Thursday, January 10, 2008

The Gender Gap and Assorted Thoughts on Our Last Full Day in Manila

Toward the end of 2007 the World Economic Forum released a report entitled The Global Gender Gap Report. Permit me to celebrate (and maybe even gloat a little about) the fact that we Filipinos are in the Top 10 (out of 128 countries) for gender equality, along with 9 other far wealthier nations peopled largely by Caucasians:

Gender Equality Rankings 2007

1 Sweden
2 Norway
3 Finland
4 Iceland
5 New Zealand
6 Philippines
7 Germany
8 Denmark
9 Ireland
10 Spain
11 UK

31 US
51 France
91 Japan
126 Pakistan
127 Chad
128 Yemen

We've had women professionals in our country, with fairly equal male/female ratios, for DECADES, since at least the 1950's. There were female musicians in the Manila Symphony in the 30's. Women have enjoyed positions of authority for years. When female judges, doctors, lawyers, business executives, and generals order their male officers around, the men pay attention, don't think twice about the women's gender, and "just do it." I don't know exactly why it's so different in other Asian/Latin countries or why the U.S. can't get its head out of its proverbial nether regions when it comes to race and gender. Maybe I should ask the two women presidents we've had.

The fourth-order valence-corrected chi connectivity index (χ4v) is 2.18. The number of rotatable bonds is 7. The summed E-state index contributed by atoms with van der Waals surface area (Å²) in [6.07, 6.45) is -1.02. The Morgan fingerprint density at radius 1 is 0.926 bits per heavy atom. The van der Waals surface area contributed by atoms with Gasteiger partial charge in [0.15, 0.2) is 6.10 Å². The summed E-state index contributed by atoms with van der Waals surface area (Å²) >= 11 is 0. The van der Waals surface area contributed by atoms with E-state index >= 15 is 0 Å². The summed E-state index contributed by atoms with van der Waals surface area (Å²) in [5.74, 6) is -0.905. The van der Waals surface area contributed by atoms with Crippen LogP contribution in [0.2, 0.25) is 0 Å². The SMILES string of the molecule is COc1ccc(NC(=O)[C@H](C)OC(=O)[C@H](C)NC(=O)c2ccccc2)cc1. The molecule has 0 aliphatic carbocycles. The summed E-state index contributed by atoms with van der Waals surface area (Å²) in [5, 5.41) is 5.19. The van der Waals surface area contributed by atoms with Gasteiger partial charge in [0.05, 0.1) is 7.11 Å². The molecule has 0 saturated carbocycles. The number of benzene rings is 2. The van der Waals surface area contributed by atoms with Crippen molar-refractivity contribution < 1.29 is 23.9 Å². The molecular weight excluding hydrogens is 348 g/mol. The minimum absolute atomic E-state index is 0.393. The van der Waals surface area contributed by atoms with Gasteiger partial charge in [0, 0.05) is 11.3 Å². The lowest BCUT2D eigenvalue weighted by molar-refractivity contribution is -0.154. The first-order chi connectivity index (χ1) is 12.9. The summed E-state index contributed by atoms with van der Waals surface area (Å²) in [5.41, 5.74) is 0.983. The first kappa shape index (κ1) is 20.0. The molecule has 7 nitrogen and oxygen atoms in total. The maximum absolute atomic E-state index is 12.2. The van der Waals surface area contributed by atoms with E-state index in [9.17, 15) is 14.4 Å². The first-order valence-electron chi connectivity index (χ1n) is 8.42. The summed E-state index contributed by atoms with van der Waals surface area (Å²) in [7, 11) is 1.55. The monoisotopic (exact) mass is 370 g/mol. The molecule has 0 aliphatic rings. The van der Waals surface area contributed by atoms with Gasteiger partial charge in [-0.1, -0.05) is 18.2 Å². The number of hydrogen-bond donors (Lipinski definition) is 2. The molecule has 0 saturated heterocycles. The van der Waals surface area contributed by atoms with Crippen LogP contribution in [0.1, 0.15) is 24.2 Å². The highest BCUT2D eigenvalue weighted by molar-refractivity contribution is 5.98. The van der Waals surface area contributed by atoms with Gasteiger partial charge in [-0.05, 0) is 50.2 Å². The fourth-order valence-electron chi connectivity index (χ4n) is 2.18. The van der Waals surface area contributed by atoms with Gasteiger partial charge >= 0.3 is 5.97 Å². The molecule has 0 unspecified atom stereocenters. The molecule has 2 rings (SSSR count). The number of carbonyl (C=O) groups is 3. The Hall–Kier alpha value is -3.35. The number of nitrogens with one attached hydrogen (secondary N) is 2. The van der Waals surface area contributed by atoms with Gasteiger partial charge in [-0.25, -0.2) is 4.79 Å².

They don't do this much back in Boston, but somehow closer to the equator they decided they felt like going ice skating. My heart still beats a little faster, à la high school girl with a huge crush, when I watch my husband skate.


If I had remained in the Philippines instead of moving to the U.S. I would have loved to open a business like this: Fully Booked, a well-stocked bookstore that imports best-selling titles from abroad. This branch had a coffeeshop with floor-to-ceiling windows that let in a lot of natural light. We spent part of our last full afternoon here. It's amazing how just walking into a big book store and smelling that books-all-around-you aroma either quickens my pulse with instant excitement or quiets it down with a prompt sense of calm. Why is that?


The American war cemetery is a peaceful and moving place to visit, especially for a part-Filipino, part-American family. Carved into a stone wall near the entrance to the circular memorial are these words: "In proud remembrance of the achievements of her sons and in humble tribute to their sacrifices this memorial has been erected by the United States of America. 1941-1945." So many suffered on our shores, and so many suffer still from senseless violence, torture, and war. I hope someday those who choose the way of hostility gain the courage to choose nonviolence. It's hard to be optimistic these days, but as I wrote before, there's a difference between optimism and hope, and for the moment I refuse to give up the latter. And to those who are now following in these soldiers' footsteps giving their lives on foreign shores...forgive us; we know not what we do; we can only offer our thanks and the sentiments of our minds and hearts.

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